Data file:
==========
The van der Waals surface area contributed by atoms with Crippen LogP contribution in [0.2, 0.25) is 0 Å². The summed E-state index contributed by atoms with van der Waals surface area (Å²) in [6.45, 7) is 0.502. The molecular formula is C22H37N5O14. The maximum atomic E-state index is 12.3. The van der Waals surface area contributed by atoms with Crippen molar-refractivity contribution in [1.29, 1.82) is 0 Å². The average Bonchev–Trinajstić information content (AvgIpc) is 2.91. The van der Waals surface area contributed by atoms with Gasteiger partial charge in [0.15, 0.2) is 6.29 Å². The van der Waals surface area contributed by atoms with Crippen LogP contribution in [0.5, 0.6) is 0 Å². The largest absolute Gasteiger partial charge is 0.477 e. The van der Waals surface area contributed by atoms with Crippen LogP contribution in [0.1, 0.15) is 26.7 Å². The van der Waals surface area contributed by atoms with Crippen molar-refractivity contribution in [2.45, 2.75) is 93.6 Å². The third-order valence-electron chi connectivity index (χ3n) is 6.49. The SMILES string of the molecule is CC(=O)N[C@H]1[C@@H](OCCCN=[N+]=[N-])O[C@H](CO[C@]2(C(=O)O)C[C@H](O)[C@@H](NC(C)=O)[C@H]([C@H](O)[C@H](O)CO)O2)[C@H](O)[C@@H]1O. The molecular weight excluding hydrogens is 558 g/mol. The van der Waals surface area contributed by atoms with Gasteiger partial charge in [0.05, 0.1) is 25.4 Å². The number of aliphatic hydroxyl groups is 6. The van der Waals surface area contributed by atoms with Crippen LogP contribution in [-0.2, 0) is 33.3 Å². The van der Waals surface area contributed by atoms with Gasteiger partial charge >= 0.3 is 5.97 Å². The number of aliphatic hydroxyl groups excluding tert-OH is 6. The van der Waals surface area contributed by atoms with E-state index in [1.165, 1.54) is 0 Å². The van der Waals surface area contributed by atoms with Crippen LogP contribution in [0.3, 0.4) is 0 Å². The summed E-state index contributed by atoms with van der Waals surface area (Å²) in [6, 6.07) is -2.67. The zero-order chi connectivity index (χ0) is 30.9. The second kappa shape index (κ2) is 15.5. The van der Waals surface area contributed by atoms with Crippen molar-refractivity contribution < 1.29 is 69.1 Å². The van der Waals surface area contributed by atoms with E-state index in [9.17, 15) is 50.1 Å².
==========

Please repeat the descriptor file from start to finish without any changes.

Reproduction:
The van der Waals surface area contributed by atoms with Crippen LogP contribution in [0.2, 0.25) is 0 Å². The summed E-state index contributed by atoms with van der Waals surface area (Å²) in [6.45, 7) is 0.502. The molecular formula is C22H37N5O14. The maximum atomic E-state index is 12.3. The van der Waals surface area contributed by atoms with Crippen molar-refractivity contribution in [1.29, 1.82) is 0 Å². The average Bonchev–Trinajstić information content (AvgIpc) is 2.91. The van der Waals surface area contributed by atoms with Gasteiger partial charge in [0.15, 0.2) is 6.29 Å². The van der Waals surface area contributed by atoms with Crippen LogP contribution in [0.5, 0.6) is 0 Å². The largest absolute Gasteiger partial charge is 0.477 e. The van der Waals surface area contributed by atoms with Crippen LogP contribution in [0.1, 0.15) is 26.7 Å². The van der Waals surface area contributed by atoms with Crippen molar-refractivity contribution in [2.45, 2.75) is 93.6 Å². The third-order valence-electron chi connectivity index (χ3n) is 6.49. The SMILES string of the molecule is CC(=O)N[C@H]1[C@@H](OCCCN=[N+]=[N-])O[C@H](CO[C@]2(C(=O)O)C[C@H](O)[C@@H](NC(C)=O)[C@H]([C@H](O)[C@H](O)CO)O2)[C@H](O)[C@@H]1O. The molecular weight excluding hydrogens is 558 g/mol. The van der Waals surface area contributed by atoms with Gasteiger partial charge in [0.05, 0.1) is 25.4 Å². The number of aliphatic hydroxyl groups is 6. The van der Waals surface area contributed by atoms with Crippen LogP contribution in [-0.2, 0) is 33.3 Å². The van der Waals surface area contributed by atoms with Gasteiger partial charge >= 0.3 is 5.97 Å². The number of aliphatic hydroxyl groups excluding tert-OH is 6. The van der Waals surface area contributed by atoms with E-state index in [1.165, 1.54) is 0 Å². The van der Waals surface area contributed by atoms with Crippen LogP contribution in [0.3, 0.4) is 0 Å². The summed E-state index contributed by atoms with van der Waals surface area (Å²) in [6, 6.07) is -2.67. The zero-order chi connectivity index (χ0) is 30.9. The second kappa shape index (κ2) is 15.5. The van der Waals surface area contributed by atoms with Crippen molar-refractivity contribution < 1.29 is 69.1 Å². The van der Waals surface area contributed by atoms with E-state index in [9.17, 15) is 50.1 Å².